Incidence And Survival Rates

Prostate cancer incidence and death rates in America by ...

Prostate cancer is the second most common cancer worldwide, and the fifth most common cause of cancer death among men. Almost all cases are adenocarcinoma, a glandular malignancy. Around 1.1 million new cases were recorded worldwide in 2012, accounting for 15 per cent of all new cases of cancer in men.

Prostate cancer is more common as men age, in the US 97 per cent of all prostate cancers are diagnosed in men 50 years or older. Incidence rates of prostate cancer vary by more than 25-fold in different parts of the world the highest rates are in Australia and New Zealand, Northern and Western Europe and North America. A proportion of the variation in incidence rates can be explained by differences in screening practices, notably screening for prostate-specific antigen .

Early prostate cancer detected by screening usually has no symptoms. With more advanced disease men may experience weak or interrupted urine flow the inability to urinate or difficulty starting or stopping urine flow the need to urinate frequently, especially at night blood in the urine or pain or burning with urination, but these symptoms may also be due to a common condition called benign prostatic hyperplasia. Prostate cancer that has spread often presents as bone pain. The five- and ten-year survival is high in Europe and North America, but lower in some Asian and African countries.

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Who Dies From This Cancer

Because we have screening for prostate cancer, most of the time it is caught before it spreads to other parts of the body. Men who have prostate cancer that is characterized as localized or regional are not as likely to die as men whose cancer is distant. In general prostate cancer has excellent survival rates, but death rates are higher in African American men, men who have advanced stage cancer, and men who are between the ages of 75 and 84. Prostate cancer is the fifth leading cause of cancer death in the United States. The death rate was 19.0 per 100,000 men per year based on 20142018, age-adjusted.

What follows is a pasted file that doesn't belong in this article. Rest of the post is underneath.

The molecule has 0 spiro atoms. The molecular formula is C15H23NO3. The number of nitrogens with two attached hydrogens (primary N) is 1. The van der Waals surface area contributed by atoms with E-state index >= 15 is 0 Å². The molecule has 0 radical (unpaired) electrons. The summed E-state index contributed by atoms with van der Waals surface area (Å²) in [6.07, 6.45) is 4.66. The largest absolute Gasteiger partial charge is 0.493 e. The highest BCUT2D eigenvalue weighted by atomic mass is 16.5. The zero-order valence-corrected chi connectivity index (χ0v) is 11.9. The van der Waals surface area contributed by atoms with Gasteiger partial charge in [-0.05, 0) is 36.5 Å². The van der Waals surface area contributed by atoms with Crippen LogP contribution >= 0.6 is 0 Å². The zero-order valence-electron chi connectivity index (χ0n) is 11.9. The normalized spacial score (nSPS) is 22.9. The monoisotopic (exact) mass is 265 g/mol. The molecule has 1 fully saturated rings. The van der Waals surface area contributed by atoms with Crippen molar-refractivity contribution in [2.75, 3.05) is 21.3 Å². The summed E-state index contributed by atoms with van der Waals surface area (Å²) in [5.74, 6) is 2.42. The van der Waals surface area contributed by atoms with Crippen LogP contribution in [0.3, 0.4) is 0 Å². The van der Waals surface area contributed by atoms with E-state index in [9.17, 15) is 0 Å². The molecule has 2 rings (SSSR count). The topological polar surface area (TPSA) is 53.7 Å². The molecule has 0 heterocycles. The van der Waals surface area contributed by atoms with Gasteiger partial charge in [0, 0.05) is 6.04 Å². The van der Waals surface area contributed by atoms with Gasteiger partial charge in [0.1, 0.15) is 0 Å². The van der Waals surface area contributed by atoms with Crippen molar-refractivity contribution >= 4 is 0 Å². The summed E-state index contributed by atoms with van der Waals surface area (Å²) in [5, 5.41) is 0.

Death Rate per 100,000 Persons by Race/Ethnicity: Prostate Cancer

Males

Effectiveness Of Early Detection

Potential Benefits of Screening

To understand the potential benefits of PSA-based screening for prostate cancer, the USPSTF examined the results of the ERSPC, PLCO, and CAP trials and site-specific reports from 4 ERSPC trial sites. To understand the effectiveness of treatment of screen-detected, early-stage prostate cancer, the USPSTF also examined the results of 3 randomized trials and 9 cohort studies.3

The ERSPC trial randomly assigned a core group of more than 160,000 men aged 55 to 69 years from 7 European countries to PSA-based screening vs usual care.8 Four ERSPC sites reported on the cumulative incidence of metastatic prostate cancer. After a median follow-up of 12 years, the risk of developing metastatic prostate cancer was 30% lower among men randomized to screening compared with usual care . The absolute reduction in long-term risk of metastatic prostate cancer associated with screening was 3.1 cases per 1000 men.11 After a median follow-up of 13 years, the prostate cancer mortality rate among men aged 55 to 69 years was 4.3 deaths per 10,000 person-years in the screening group and 5.4 deaths per 10,000 person-years in the usual care group .8 The ERSPC trial did not find a reduction in all-cause mortality.8

Neither the ERSPC, PLCO, or CAP trials, nor any of the ERSPC site-specific analyses, found an overall all-cause mortality benefit from screening for prostate cancer.

Potential Benefits of Treatment